Discoveries over the years have […]

Contraception, Human Nature, and Sustainability

The evolutionist Richard Dawkins has explained that humans’ are innately selfish, greedy and interested in short-term gains over long-term benefits. He points out that because of its short-term, opportunistic characteristic Darwinism is not friendly to the values of sustainability. As Dawkins points out humans, like all animals, innately take advantage of present opportunities without thought for future repercussions. Whilst humans […]

Nature Deficit Disorder

Most people spend about 95 percent of their time inside: in houses, cars, shops, cafes and offices. We are becoming an indoor species increasingly shut off from sky, land, waterways, plants and animals. Nature is becoming more and more abstract to us. We are disconnected from it and yet we are still very much part of it because everything we […]

Eating wisely

It was the author of The Omnivores Dilemma, Michael Pollan, who summed up the wisest diet with the epigram: Eat food, mostly plants, not too much.

He expanded on this pithy advice in an article for Time Magazine called “Six Rules for Eating Wisely”. Having done research for his book Pollan found that the way food is processed and produced is […]

Christmas on the run

For many people Christmas is the most stressful time of the year. It shouldn’t be.

Yes, Christmas is a traditional time of giving, there’s nothing wrong with that at all. But what are we giving? Ourselves a heart attack, it seems.

Christmas advertising seems to start earlier each year. This may not be the case but there were definitely Christmas ads being […]

Soft landing or brutal crash?

Energy will never be as cheap as it is now. The question is do we act now and transition to a low-energy society while energy is still cheap, or do we paint ourselves into a corner?

Global trade will only work until cheap fossil fuels run out. This is definitely going to happen (read more about Peak Oil) although no-one knows when. […]

8 good reasons to take your kids camping

There are many good reasons why you should get your kids out camping. It might be easier to stay at home where everything is convenient, where there are wall-sockets, appliances and gadgets, but then you and your children miss out on the joy and many benefits of camping.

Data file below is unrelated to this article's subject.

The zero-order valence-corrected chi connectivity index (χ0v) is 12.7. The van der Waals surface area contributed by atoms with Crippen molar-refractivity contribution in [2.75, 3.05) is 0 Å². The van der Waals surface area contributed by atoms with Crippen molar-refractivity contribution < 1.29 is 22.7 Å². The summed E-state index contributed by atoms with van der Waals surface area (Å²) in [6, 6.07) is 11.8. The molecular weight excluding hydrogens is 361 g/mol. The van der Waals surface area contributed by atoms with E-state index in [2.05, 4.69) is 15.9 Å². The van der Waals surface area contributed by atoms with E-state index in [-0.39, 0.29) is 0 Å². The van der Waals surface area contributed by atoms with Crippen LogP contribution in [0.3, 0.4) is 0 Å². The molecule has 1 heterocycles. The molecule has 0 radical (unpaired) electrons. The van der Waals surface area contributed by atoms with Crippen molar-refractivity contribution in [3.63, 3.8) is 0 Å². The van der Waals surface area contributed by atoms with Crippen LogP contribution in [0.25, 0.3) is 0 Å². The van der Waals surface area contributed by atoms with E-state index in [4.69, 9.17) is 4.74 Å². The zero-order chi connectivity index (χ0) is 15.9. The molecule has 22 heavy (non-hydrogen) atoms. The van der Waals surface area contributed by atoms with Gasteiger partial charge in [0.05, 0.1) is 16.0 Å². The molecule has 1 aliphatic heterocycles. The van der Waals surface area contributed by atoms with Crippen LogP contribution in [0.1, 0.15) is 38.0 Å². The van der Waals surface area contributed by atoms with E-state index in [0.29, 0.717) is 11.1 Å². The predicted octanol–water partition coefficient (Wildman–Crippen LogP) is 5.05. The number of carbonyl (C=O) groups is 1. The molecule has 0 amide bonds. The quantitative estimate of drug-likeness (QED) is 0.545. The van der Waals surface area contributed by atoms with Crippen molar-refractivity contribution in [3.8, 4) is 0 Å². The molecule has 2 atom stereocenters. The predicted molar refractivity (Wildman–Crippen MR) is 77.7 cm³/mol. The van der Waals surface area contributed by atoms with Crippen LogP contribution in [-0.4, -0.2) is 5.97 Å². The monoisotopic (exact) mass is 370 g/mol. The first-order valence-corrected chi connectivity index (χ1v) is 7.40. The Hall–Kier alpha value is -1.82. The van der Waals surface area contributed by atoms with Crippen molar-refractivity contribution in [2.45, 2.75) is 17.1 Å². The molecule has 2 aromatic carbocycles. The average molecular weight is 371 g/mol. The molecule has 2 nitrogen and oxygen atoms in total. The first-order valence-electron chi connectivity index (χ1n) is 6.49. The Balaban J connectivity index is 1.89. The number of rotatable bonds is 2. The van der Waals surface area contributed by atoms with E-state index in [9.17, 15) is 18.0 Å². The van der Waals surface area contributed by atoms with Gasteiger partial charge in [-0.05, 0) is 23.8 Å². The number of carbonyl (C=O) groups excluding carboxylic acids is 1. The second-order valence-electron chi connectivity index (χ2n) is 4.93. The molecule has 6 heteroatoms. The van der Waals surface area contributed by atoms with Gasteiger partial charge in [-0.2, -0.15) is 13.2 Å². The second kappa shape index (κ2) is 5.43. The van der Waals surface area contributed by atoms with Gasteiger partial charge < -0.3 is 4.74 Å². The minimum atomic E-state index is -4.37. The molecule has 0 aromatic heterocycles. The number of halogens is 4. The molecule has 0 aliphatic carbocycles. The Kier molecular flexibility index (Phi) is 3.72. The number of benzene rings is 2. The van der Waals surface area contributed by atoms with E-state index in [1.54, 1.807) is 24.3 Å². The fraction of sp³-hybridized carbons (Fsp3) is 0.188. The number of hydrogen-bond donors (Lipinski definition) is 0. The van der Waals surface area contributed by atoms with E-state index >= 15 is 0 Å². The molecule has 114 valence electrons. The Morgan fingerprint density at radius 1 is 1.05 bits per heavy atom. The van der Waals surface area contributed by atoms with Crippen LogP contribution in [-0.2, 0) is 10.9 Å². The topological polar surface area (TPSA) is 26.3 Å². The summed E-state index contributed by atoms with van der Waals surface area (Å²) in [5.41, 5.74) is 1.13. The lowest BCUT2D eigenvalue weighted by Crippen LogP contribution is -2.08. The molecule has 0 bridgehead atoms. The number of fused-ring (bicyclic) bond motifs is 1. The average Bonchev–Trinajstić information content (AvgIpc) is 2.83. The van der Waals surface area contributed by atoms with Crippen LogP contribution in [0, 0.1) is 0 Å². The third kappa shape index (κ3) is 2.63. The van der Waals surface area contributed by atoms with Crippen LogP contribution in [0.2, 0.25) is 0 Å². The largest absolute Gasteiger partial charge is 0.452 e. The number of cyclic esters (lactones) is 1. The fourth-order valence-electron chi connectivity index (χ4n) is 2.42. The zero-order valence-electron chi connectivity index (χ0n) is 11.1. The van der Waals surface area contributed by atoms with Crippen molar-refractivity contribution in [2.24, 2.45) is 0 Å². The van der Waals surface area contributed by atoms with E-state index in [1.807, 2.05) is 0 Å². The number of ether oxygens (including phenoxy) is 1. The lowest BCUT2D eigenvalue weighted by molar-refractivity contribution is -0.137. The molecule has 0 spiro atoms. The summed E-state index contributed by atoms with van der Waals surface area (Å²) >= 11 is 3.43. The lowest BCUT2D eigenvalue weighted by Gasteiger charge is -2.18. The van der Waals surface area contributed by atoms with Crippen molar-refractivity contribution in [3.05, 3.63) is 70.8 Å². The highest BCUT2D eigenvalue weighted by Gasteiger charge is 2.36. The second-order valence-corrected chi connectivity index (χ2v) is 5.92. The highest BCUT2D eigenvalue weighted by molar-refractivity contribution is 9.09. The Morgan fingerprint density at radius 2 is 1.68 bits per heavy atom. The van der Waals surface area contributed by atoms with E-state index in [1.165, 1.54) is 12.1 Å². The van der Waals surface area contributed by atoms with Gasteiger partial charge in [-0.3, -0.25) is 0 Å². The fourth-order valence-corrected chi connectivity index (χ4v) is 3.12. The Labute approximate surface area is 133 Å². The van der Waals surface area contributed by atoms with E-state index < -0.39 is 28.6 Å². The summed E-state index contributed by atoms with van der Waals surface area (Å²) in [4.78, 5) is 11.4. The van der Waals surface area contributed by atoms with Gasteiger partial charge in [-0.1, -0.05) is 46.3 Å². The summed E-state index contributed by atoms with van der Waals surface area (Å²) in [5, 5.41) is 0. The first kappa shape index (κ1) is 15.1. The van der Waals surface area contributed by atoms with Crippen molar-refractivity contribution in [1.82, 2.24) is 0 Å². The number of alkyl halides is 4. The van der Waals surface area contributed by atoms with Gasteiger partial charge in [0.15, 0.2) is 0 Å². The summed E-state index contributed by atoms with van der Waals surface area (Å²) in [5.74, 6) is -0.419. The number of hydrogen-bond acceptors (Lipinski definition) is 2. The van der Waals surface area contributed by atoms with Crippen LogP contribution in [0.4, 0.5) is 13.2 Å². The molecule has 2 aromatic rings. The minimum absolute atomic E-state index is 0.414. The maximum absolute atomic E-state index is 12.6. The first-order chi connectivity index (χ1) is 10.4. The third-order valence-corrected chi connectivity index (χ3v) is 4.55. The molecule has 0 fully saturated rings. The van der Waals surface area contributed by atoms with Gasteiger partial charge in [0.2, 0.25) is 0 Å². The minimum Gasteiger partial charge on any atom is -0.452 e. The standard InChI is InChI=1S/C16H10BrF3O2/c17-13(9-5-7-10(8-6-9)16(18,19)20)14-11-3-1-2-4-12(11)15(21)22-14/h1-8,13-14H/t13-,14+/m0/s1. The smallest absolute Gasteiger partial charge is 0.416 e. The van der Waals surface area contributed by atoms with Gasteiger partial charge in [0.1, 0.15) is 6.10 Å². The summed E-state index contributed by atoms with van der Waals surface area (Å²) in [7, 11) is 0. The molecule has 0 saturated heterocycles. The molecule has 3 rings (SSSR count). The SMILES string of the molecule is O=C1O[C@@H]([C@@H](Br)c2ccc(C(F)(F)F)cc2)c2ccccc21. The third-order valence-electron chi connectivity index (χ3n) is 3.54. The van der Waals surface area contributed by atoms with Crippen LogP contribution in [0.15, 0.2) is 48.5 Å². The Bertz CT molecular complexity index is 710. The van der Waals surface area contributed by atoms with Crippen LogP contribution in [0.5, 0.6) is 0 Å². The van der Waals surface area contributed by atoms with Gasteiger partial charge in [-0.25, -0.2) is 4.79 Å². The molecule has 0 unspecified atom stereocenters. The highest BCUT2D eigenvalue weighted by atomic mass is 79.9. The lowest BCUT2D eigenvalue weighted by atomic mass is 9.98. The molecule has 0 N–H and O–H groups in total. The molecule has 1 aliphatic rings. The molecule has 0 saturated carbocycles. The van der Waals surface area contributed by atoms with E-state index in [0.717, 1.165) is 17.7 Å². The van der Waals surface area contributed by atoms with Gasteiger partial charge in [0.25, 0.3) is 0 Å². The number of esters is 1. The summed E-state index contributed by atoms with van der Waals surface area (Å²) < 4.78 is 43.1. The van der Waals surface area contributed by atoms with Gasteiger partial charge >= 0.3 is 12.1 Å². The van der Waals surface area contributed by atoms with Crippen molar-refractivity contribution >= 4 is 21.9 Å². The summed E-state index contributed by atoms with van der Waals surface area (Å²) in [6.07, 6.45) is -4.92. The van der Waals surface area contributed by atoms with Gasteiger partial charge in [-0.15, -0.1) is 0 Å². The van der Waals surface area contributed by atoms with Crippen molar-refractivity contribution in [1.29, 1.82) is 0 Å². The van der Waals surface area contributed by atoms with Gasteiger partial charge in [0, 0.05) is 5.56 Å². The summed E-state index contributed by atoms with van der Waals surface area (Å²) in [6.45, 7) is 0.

1.     Camping is a treat for all the family
It is a great way to get away from […]

Microadventures

As Art Buchwald said, “The best things in life are not things”. The best things in life are intangibles like relationships, life events and experiences. Good experiences last a lifetime, at least as memories, and they can give us joy and build confidence, skills and vitality. Significantly, consuming experiences, and not material goods, is better for your well-being and for the planet. […]

In praise of the bicycle

Do you remember riding your bike as a youngster? The exhilaration, freedom and sheer joy of propelling yourself wherever you wanted go? Your bike was literally your ticket to ride!

In a sense cycling has always been a freeing, sometimes even rebellious activity and it led H.G. Wells to say “When I see an adult on a bicycle, I do not […]

Why cash is best

There are a number of good reasons why cash is best when buying things: For a start it’s real. Paying in cash forces you to consider the real purchase price. You have no choice but to consider how much money you’re paying overall, and not just what you’ll have to pay as a deposit or on a periodic basis.

Making Do

In any situation or circumstance people have to make do with what they have. In modern western market societies give us more goods and services than we need for well-being. People work hours longer than they need to and often go into debt so that they don't have to make do. Subsequently the art of making do has been lost. We New Zealanders have a long proud tradition of making do.